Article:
Parents seeking €2 million in damages from Church

Author: Alexia Saoulli
Date Published: 09/03/2008

THE PARENTS of a 35-year-old man have filed a €2 million lawsuit against the Church and government for failing to protect their son from becoming a monk.

Frixos and Maria Theodoulou are claiming both state and Church are in violation of the European Convention on Human Rights and Fundamental Freedoms which stipulates everyone has the right to the protection of private and family life.

Based on this argument, the case could very well end up before the European Court of Human Rights.

“If of his own accord he wants to do this thing and I see that his decision is conscious, if I see the entire situation is not some sick situation, if it is pure, then he can go with my blessing,” Maria Theodoulou said.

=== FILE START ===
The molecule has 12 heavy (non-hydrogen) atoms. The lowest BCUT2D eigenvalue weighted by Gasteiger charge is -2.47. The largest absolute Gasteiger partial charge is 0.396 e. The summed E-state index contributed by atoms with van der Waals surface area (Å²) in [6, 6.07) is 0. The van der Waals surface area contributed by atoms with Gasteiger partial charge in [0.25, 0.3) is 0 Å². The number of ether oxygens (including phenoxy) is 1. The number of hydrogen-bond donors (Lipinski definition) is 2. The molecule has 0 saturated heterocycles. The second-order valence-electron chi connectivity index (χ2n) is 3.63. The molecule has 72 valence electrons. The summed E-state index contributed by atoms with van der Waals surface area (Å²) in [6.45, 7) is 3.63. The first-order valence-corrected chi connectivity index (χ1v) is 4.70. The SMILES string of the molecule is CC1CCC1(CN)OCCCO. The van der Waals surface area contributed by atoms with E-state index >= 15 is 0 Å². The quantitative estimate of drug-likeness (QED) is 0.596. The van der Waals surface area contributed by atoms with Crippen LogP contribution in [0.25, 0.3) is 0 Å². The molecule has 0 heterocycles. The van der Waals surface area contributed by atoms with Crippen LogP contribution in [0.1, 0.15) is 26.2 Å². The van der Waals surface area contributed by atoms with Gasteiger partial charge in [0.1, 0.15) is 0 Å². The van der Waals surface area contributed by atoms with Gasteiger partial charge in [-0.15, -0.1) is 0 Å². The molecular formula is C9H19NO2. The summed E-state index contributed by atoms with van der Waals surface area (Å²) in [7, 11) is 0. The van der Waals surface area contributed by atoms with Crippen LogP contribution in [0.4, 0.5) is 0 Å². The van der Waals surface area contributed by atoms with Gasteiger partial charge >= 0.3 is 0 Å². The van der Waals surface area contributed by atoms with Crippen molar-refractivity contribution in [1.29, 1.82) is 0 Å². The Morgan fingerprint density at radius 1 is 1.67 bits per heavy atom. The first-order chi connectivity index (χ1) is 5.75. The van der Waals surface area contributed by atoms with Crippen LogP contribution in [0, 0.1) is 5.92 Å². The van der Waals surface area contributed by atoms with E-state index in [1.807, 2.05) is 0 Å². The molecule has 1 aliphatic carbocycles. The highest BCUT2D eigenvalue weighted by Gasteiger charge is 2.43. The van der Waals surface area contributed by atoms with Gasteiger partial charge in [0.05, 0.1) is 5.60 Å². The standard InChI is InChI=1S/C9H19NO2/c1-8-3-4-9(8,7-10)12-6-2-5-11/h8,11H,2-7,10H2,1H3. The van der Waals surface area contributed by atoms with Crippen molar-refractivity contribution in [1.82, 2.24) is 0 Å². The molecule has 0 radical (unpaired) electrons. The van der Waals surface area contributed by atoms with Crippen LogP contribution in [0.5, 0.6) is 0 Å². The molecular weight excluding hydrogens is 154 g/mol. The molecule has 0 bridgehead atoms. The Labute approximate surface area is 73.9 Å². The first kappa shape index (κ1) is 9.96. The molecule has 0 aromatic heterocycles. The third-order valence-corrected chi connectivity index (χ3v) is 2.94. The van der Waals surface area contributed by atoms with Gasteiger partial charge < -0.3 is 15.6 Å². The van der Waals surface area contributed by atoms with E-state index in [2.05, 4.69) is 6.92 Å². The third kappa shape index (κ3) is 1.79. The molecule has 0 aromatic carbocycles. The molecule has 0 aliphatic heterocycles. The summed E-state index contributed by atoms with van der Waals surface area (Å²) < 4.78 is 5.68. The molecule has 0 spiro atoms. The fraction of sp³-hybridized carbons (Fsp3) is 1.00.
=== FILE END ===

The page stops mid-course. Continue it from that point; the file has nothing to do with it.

The 35-year-old first came into contact with Limassol Bishop Athanasios five years ago. After several months, his parents said they noted a change in his behaviour.

He terminated a relationship with his girlfriend and started making frequent visits to Machairas monastery.

The Theodoulous believe their son was the victim of an organised ring involving a monastery in Greece, which collaborates with local monks in recruiting impressionable and emotionally vulnerable men.

“I firmly believe that my son was the target of this organised ring. Everyone knows it. Those in government and the Church. They know it and admit it but hide behind the lack of legislation,” said Frixos Theodoulou.

But Archbishop Chrysostomos said the monk was an adult and well able to make his own decisions.

“Had he been 16, 17 or 18 years old, I would totally agree that he had been influenced and that he had been psychologically captivated,” he said.

The Archbishop said he had plans to meet with the monk concerned and that the Church would best see how to utilise his capabilities. The implication he made was that the monk would not be kept at the monastery because he could do more with his mind if placed elsewhere.

Nevertheless, Maria Theodoulou is convinced her son, who was educated in the UK and holds four Masters Degrees and a PhD, was brainwashed.